So, a few years back, I consulted at NASA doing some work on a really cool system for storing and retrieving documentation on systems in flight. Basically, it was a very customized Bugzilla that winds up saving the American taxpayer millions of dollars every year. There’s a post I wrote at the time about how to print to PDF from Perl that is still the single most popular blog post I’ve ever written. It still gets traffic, and that tells me that the library is still terrible at telling you how to use it. Anyway, that’s not what I want to talk about today. Today, I’m advertising another application that arose from the same gig: a dummy SMTP/POP3 server.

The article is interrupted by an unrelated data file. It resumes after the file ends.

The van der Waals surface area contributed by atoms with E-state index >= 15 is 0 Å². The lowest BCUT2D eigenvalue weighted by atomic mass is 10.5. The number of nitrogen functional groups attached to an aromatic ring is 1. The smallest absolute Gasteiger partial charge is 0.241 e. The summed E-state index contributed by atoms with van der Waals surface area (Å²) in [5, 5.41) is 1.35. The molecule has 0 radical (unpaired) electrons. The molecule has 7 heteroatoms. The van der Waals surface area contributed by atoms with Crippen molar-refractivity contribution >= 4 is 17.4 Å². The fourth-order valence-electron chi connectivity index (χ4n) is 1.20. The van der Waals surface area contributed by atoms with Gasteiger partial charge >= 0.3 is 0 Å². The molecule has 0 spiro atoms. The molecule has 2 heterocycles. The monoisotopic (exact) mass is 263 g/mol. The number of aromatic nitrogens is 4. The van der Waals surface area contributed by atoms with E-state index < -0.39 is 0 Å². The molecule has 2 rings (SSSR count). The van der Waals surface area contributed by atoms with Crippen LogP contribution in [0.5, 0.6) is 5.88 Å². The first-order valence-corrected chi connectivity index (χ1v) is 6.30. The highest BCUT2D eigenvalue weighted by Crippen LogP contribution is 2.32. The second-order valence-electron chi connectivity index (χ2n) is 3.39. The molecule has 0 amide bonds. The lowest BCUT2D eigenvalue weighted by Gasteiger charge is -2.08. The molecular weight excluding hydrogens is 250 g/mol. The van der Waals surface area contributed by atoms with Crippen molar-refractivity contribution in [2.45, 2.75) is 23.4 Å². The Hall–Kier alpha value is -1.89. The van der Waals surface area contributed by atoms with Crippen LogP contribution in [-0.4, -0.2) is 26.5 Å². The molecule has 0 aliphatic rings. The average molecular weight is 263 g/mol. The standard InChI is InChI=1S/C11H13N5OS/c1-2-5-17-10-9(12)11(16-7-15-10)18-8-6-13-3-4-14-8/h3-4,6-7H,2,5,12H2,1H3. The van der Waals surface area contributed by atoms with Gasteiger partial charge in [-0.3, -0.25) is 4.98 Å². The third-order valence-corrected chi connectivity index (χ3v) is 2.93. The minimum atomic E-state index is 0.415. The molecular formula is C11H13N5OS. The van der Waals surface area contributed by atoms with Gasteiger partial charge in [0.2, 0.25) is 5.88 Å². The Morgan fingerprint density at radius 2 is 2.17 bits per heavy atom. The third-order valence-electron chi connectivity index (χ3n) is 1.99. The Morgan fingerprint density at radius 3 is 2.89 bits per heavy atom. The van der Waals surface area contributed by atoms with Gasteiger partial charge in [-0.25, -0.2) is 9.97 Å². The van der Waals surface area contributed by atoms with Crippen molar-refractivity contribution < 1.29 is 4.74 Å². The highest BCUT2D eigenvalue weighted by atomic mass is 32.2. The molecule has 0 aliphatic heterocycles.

Several days and a lot of testing later, I think I have the answer: don’t try to build a play-by-email service in Google AppEngine. The limitations imposed by the environment make it a bad place to do a lot of email traffic that requires anything other than text/plain or text/html. Because Google has defined javax.mail.Transport to use the AppEngine mail service, you can’t choose to connect to a different SMTP host; if you specify an external SMTP server (such as SendGrid or Pobox) in the Session, Google’s Transport implementation ignores it and still uses the AppEngine mail service. When you try to use a web API to send your message through SendGrid, that screws up the MIME headers and your message won’t validate (if it’s even readable) at the receiver’s end.
That said, I have finally figured out how to prepare and send a PGP signed MIME message such that it arrives and validates properly. Since nobody else has written that down on the web (that I could find), I’ll detail the recipe here.